Pork producers received fantastic news that the United States and Japan will begin trade talks soon. Japan is the U.S. pork industry’s No. 1 value market, importing in 2017 more than $1.6 billion of U.S. pork.
One industry feeds the other—and both need relief from trade conflicts. Iowa Soybean Association president Lindsay Geiner tells Chip Flory on AgriTalk about the current crop conditions and state of the pork industry.
The U.S. needs to make moving toward a trade pact with Japan an “extraordinary” priority. That’s according to Gregg Doud, the chief agricultural negotiator for the Office of the U.S. Trade Representative.
Japan might increase the amount of agriculture trade conducted with the U.S. through potential trade deal that was announced by President Trump following a meeting with Japanese Prime Minister Shinzo Abe.
It is extremely important for rapid progress to be made in these negotiations if U.S. beef and pork are to remain competitive in the largest value destination for U.S. red meat, says Dan Halstrom, U.S. Meat Export Federation (USMEF) president and CEO.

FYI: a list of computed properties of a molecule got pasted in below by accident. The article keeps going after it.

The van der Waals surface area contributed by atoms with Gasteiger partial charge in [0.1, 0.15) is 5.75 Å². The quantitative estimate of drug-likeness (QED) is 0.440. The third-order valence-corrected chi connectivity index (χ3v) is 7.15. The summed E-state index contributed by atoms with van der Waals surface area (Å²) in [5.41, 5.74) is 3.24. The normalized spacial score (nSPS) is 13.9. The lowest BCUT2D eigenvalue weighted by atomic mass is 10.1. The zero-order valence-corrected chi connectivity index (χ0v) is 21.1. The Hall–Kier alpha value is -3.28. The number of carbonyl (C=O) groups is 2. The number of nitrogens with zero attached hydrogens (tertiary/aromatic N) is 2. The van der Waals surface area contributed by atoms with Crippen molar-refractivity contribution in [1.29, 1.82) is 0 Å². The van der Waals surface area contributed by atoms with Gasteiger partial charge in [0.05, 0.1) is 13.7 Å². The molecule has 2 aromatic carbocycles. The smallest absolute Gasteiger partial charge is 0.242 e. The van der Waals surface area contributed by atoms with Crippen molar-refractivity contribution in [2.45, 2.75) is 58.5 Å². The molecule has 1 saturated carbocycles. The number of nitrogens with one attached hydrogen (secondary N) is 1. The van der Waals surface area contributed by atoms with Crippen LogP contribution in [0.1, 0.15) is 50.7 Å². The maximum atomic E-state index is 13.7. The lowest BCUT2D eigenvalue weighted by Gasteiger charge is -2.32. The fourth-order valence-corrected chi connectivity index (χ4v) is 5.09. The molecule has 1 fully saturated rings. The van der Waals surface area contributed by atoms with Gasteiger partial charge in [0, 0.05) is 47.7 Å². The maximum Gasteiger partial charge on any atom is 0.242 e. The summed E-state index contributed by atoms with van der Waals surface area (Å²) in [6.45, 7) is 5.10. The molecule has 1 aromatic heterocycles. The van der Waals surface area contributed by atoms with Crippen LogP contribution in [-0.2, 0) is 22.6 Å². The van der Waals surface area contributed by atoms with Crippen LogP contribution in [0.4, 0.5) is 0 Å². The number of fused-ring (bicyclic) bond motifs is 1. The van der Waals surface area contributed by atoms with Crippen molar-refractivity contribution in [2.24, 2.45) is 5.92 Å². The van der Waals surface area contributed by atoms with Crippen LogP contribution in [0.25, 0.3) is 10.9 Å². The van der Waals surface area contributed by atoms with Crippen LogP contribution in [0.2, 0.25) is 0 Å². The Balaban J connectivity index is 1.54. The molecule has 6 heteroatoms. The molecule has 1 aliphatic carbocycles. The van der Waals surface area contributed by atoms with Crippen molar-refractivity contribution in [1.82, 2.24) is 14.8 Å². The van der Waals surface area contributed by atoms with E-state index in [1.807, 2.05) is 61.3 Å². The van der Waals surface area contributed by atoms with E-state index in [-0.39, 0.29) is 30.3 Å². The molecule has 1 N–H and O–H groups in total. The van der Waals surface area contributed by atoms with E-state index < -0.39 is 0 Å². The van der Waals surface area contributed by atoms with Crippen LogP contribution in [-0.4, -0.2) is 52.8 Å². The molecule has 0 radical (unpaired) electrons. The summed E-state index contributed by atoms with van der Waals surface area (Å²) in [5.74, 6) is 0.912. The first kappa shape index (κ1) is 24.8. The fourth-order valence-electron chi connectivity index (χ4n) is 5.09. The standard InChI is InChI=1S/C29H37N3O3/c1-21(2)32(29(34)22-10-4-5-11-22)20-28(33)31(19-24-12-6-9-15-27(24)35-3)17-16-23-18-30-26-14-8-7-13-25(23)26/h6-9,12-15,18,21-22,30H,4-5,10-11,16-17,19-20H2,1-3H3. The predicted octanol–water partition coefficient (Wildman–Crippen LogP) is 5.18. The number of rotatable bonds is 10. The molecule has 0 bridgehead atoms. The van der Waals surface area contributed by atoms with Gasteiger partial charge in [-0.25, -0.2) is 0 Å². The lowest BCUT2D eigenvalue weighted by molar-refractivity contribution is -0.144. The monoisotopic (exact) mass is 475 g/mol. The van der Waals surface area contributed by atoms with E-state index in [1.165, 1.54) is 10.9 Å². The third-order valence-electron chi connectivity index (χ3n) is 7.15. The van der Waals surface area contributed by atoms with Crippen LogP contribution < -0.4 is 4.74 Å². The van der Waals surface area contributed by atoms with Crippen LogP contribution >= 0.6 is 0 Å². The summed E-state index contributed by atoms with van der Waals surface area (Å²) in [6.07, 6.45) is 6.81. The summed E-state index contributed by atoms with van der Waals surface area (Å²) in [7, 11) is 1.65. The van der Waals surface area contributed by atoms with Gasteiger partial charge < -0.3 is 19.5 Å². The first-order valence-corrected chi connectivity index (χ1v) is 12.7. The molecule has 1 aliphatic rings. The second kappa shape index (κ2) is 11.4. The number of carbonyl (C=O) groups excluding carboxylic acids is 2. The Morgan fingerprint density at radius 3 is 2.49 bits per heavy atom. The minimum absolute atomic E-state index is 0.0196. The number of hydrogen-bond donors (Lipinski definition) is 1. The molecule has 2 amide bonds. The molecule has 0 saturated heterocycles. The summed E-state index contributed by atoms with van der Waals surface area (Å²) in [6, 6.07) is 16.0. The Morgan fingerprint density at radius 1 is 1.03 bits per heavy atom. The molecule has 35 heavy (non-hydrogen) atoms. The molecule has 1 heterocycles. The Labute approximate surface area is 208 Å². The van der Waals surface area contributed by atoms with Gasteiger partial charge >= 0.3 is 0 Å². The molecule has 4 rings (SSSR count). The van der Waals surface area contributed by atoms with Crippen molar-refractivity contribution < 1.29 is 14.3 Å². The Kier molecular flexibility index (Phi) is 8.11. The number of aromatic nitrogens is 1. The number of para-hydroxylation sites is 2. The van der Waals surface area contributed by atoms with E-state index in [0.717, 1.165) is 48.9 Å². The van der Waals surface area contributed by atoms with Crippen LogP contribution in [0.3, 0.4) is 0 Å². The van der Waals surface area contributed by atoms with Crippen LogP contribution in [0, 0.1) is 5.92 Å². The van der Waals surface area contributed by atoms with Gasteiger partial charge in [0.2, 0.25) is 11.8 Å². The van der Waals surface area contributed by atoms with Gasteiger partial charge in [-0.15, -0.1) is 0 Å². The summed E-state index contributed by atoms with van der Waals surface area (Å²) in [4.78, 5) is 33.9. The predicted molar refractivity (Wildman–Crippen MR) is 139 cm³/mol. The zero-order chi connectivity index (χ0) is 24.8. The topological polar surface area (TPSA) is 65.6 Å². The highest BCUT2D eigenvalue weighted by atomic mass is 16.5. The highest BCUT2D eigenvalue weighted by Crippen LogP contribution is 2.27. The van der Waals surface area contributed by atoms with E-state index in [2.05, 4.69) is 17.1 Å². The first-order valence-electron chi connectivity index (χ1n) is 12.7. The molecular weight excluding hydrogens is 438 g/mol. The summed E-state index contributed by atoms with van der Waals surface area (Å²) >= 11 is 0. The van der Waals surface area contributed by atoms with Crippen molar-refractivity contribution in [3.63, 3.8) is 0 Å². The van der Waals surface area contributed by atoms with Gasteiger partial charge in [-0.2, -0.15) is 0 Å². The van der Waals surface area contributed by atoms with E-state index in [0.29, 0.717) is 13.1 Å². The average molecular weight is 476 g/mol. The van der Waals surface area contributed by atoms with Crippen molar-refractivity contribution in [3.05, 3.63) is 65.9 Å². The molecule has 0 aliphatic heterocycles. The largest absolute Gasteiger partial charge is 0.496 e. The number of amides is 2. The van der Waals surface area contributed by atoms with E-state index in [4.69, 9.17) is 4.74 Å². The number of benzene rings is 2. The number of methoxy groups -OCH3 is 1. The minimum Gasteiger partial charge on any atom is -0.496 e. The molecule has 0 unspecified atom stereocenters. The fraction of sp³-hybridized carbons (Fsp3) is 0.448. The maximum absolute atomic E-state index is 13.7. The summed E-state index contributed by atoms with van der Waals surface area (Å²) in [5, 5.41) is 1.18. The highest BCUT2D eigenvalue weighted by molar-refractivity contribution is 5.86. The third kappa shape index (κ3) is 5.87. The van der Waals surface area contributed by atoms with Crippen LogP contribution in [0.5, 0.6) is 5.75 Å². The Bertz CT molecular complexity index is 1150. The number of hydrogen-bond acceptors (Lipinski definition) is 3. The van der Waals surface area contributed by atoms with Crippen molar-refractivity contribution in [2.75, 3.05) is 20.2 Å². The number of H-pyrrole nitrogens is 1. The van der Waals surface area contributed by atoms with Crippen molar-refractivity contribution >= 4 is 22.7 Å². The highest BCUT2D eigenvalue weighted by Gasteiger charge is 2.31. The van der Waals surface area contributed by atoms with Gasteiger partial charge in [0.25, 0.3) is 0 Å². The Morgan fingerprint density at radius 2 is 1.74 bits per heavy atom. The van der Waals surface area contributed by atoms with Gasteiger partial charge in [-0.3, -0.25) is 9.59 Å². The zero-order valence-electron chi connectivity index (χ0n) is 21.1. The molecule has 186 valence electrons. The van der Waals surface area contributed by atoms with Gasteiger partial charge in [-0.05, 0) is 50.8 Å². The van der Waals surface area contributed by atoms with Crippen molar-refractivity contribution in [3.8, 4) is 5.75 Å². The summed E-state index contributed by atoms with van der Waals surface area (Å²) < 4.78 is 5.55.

Pigs in Okinawa Prefecture in Japan may have been infected with classical swine fever, also known as hog cholera, through leftover food scraps, experts commissioned by the agricultural ministry in Japan said.
The economic benefits of a trade agreement with Japan are substantial and the signing marks a culmination of years of NPPC’s efforts to obtain expanded market access for pork in Japan, says NPPC's Nick Giordano.